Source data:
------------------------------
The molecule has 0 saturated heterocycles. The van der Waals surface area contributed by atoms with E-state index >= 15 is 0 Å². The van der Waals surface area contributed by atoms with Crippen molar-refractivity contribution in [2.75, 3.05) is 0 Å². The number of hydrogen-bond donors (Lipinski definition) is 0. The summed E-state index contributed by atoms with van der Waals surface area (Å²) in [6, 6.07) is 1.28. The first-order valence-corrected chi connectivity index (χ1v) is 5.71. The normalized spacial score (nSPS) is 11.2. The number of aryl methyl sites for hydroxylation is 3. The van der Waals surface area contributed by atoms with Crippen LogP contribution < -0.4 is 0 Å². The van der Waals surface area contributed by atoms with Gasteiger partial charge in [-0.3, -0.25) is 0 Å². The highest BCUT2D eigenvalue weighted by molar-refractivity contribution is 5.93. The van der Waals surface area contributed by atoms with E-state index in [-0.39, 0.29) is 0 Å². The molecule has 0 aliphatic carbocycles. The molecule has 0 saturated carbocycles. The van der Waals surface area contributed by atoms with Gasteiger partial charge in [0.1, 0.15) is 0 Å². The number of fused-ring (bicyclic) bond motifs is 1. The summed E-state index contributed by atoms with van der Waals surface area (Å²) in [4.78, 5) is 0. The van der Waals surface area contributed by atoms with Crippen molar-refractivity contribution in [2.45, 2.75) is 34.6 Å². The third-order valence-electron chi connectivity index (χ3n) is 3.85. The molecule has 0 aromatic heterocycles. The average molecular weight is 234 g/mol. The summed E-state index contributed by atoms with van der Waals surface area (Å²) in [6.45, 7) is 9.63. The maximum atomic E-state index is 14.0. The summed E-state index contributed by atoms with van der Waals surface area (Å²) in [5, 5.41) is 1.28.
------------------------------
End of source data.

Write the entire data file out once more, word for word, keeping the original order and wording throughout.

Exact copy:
The molecule has 0 saturated heterocycles. The van der Waals surface area contributed by atoms with E-state index >= 15 is 0 Å². The van der Waals surface area contributed by atoms with Crippen molar-refractivity contribution in [2.75, 3.05) is 0 Å². The number of hydrogen-bond donors (Lipinski definition) is 0. The summed E-state index contributed by atoms with van der Waals surface area (Å²) in [6, 6.07) is 1.28. The first-order valence-corrected chi connectivity index (χ1v) is 5.71. The normalized spacial score (nSPS) is 11.2. The number of aryl methyl sites for hydroxylation is 3. The van der Waals surface area contributed by atoms with Crippen LogP contribution < -0.4 is 0 Å². The van der Waals surface area contributed by atoms with Gasteiger partial charge in [-0.3, -0.25) is 0 Å². The highest BCUT2D eigenvalue weighted by molar-refractivity contribution is 5.93. The van der Waals surface area contributed by atoms with E-state index in [-0.39, 0.29) is 0 Å². The molecule has 0 aliphatic carbocycles. The molecule has 0 saturated carbocycles. The van der Waals surface area contributed by atoms with Gasteiger partial charge in [0.1, 0.15) is 0 Å². The number of fused-ring (bicyclic) bond motifs is 1. The summed E-state index contributed by atoms with van der Waals surface area (Å²) in [4.78, 5) is 0. The van der Waals surface area contributed by atoms with Crippen molar-refractivity contribution in [2.45, 2.75) is 34.6 Å². The third-order valence-electron chi connectivity index (χ3n) is 3.85. The molecule has 0 aromatic heterocycles. The average molecular weight is 234 g/mol. The summed E-state index contributed by atoms with van der Waals surface area (Å²) in [6.45, 7) is 9.63. The maximum atomic E-state index is 14.0. The summed E-state index contributed by atoms with van der Waals surface area (Å²) in [5, 5.41) is 1.28.